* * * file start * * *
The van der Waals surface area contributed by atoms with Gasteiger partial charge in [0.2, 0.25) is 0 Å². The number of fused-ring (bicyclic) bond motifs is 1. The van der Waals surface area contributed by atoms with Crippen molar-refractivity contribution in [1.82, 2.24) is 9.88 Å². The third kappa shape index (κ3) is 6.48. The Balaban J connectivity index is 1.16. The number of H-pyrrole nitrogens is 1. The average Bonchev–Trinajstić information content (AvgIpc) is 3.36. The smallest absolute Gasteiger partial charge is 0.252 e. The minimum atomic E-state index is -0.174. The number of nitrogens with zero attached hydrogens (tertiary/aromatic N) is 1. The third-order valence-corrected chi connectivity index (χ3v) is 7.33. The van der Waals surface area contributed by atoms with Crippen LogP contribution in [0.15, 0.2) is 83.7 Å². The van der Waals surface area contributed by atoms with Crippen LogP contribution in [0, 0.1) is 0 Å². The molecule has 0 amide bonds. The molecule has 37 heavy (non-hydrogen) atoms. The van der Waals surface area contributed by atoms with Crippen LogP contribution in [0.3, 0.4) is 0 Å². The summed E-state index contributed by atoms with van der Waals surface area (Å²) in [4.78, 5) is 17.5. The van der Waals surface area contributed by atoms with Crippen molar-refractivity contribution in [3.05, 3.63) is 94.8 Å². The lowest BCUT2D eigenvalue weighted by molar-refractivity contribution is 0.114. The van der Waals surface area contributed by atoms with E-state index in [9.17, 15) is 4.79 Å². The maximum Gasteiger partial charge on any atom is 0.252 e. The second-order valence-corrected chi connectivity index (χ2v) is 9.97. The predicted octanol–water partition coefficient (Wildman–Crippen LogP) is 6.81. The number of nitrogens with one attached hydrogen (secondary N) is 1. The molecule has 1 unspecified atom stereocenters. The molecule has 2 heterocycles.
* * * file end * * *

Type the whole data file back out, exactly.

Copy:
The van der Waals surface area contributed by atoms with Gasteiger partial charge in [0.2, 0.25) is 0 Å². The number of fused-ring (bicyclic) bond motifs is 1. The van der Waals surface area contributed by atoms with Crippen molar-refractivity contribution in [1.82, 2.24) is 9.88 Å². The third kappa shape index (κ3) is 6.48. The Balaban J connectivity index is 1.16. The number of H-pyrrole nitrogens is 1. The average Bonchev–Trinajstić information content (AvgIpc) is 3.36. The smallest absolute Gasteiger partial charge is 0.252 e. The minimum atomic E-state index is -0.174. The number of nitrogens with zero attached hydrogens (tertiary/aromatic N) is 1. The third-order valence-corrected chi connectivity index (χ3v) is 7.33. The van der Waals surface area contributed by atoms with Crippen LogP contribution in [0.15, 0.2) is 83.7 Å². The van der Waals surface area contributed by atoms with Crippen LogP contribution in [0, 0.1) is 0 Å². The molecule has 0 amide bonds. The molecule has 37 heavy (non-hydrogen) atoms. The van der Waals surface area contributed by atoms with Crippen LogP contribution in [0.3, 0.4) is 0 Å². The summed E-state index contributed by atoms with van der Waals surface area (Å²) in [4.78, 5) is 17.5. The van der Waals surface area contributed by atoms with Crippen molar-refractivity contribution in [3.05, 3.63) is 94.8 Å². The lowest BCUT2D eigenvalue weighted by molar-refractivity contribution is 0.114. The van der Waals surface area contributed by atoms with E-state index in [9.17, 15) is 4.79 Å². The maximum Gasteiger partial charge on any atom is 0.252 e. The second-order valence-corrected chi connectivity index (χ2v) is 9.97. The predicted octanol–water partition coefficient (Wildman–Crippen LogP) is 6.81. The number of nitrogens with one attached hydrogen (secondary N) is 1. The molecule has 1 unspecified atom stereocenters. The molecule has 2 heterocycles.